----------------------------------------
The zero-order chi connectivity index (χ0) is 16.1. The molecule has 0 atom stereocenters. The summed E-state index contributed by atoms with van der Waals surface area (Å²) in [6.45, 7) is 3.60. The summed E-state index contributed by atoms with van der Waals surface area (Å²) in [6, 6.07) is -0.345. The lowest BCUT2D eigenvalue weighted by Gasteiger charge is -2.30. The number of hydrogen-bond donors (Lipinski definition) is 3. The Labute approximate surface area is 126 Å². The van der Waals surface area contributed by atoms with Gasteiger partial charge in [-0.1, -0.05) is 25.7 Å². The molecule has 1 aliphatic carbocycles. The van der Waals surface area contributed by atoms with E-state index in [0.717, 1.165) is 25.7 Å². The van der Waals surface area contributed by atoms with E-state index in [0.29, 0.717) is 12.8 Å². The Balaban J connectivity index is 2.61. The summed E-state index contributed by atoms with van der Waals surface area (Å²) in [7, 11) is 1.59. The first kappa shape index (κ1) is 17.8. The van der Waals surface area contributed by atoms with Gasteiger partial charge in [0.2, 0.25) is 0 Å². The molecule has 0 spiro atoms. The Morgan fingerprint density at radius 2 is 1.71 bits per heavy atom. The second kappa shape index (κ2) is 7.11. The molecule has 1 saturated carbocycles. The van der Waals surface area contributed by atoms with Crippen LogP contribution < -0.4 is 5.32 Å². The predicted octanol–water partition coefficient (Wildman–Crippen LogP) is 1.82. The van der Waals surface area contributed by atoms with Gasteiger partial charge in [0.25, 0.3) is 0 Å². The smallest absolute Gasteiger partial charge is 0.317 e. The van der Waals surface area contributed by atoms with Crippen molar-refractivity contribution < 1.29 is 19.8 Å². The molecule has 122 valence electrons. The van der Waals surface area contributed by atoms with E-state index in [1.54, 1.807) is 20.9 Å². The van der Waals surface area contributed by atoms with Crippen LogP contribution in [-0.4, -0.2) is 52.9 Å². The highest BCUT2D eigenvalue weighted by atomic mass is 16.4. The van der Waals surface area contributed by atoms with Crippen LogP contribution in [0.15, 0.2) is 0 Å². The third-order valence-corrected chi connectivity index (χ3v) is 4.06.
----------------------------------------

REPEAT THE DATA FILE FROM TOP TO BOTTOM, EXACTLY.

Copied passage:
The zero-order chi connectivity index (χ0) is 16.1. The molecule has 0 atom stereocenters. The summed E-state index contributed by atoms with van der Waals surface area (Å²) in [6.45, 7) is 3.60. The summed E-state index contributed by atoms with van der Waals surface area (Å²) in [6, 6.07) is -0.345. The lowest BCUT2D eigenvalue weighted by Gasteiger charge is -2.30. The number of hydrogen-bond donors (Lipinski definition) is 3. The Labute approximate surface area is 126 Å². The van der Waals surface area contributed by atoms with Gasteiger partial charge in [-0.1, -0.05) is 25.7 Å². The molecule has 1 aliphatic carbocycles. The van der Waals surface area contributed by atoms with E-state index in [0.717, 1.165) is 25.7 Å². The van der Waals surface area contributed by atoms with E-state index in [0.29, 0.717) is 12.8 Å². The Balaban J connectivity index is 2.61. The summed E-state index contributed by atoms with van der Waals surface area (Å²) in [7, 11) is 1.59. The first kappa shape index (κ1) is 17.8. The van der Waals surface area contributed by atoms with Gasteiger partial charge in [0.2, 0.25) is 0 Å². The molecule has 0 spiro atoms. The Morgan fingerprint density at radius 2 is 1.71 bits per heavy atom. The second kappa shape index (κ2) is 7.11. The molecule has 1 saturated carbocycles. The van der Waals surface area contributed by atoms with Crippen LogP contribution < -0.4 is 5.32 Å². The predicted octanol–water partition coefficient (Wildman–Crippen LogP) is 1.82. The van der Waals surface area contributed by atoms with Gasteiger partial charge in [0.25, 0.3) is 0 Å². The smallest absolute Gasteiger partial charge is 0.317 e. The van der Waals surface area contributed by atoms with Crippen molar-refractivity contribution < 1.29 is 19.8 Å². The molecule has 122 valence electrons. The van der Waals surface area contributed by atoms with E-state index in [1.54, 1.807) is 20.9 Å². The van der Waals surface area contributed by atoms with Crippen LogP contribution in [-0.4, -0.2) is 52.9 Å². The highest BCUT2D eigenvalue weighted by atomic mass is 16.4. The van der Waals surface area contributed by atoms with Crippen LogP contribution in [0.15, 0.2) is 0 Å². The third-order valence-corrected chi connectivity index (χ3v) is 4.06.